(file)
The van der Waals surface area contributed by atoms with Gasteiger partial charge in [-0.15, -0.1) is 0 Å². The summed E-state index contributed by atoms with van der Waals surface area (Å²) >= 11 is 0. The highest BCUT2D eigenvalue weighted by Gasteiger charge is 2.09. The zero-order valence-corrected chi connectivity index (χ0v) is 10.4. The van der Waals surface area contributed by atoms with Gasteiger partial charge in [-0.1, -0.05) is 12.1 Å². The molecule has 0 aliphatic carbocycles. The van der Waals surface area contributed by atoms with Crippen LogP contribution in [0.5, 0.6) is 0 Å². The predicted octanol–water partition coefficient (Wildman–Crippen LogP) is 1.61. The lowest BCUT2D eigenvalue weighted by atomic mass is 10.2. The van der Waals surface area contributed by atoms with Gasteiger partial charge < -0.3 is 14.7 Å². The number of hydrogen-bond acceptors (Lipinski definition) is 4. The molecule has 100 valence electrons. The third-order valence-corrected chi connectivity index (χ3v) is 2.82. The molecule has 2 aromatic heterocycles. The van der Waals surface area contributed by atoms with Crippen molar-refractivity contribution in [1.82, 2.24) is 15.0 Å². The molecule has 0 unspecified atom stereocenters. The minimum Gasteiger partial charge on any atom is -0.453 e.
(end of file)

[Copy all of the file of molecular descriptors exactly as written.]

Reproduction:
The van der Waals surface area contributed by atoms with Gasteiger partial charge in [-0.15, -0.1) is 0 Å². The summed E-state index contributed by atoms with van der Waals surface area (Å²) >= 11 is 0. The highest BCUT2D eigenvalue weighted by Gasteiger charge is 2.09. The zero-order valence-corrected chi connectivity index (χ0v) is 10.4. The van der Waals surface area contributed by atoms with Gasteiger partial charge in [-0.1, -0.05) is 12.1 Å². The molecule has 0 aliphatic carbocycles. The van der Waals surface area contributed by atoms with Crippen LogP contribution in [0.5, 0.6) is 0 Å². The predicted octanol–water partition coefficient (Wildman–Crippen LogP) is 1.61. The lowest BCUT2D eigenvalue weighted by atomic mass is 10.2. The van der Waals surface area contributed by atoms with Gasteiger partial charge < -0.3 is 14.7 Å². The number of hydrogen-bond acceptors (Lipinski definition) is 4. The molecule has 100 valence electrons. The third-order valence-corrected chi connectivity index (χ3v) is 2.82. The molecule has 2 aromatic heterocycles. The van der Waals surface area contributed by atoms with Crippen molar-refractivity contribution in [1.82, 2.24) is 15.0 Å². The molecule has 0 unspecified atom stereocenters. The minimum Gasteiger partial charge on any atom is -0.453 e.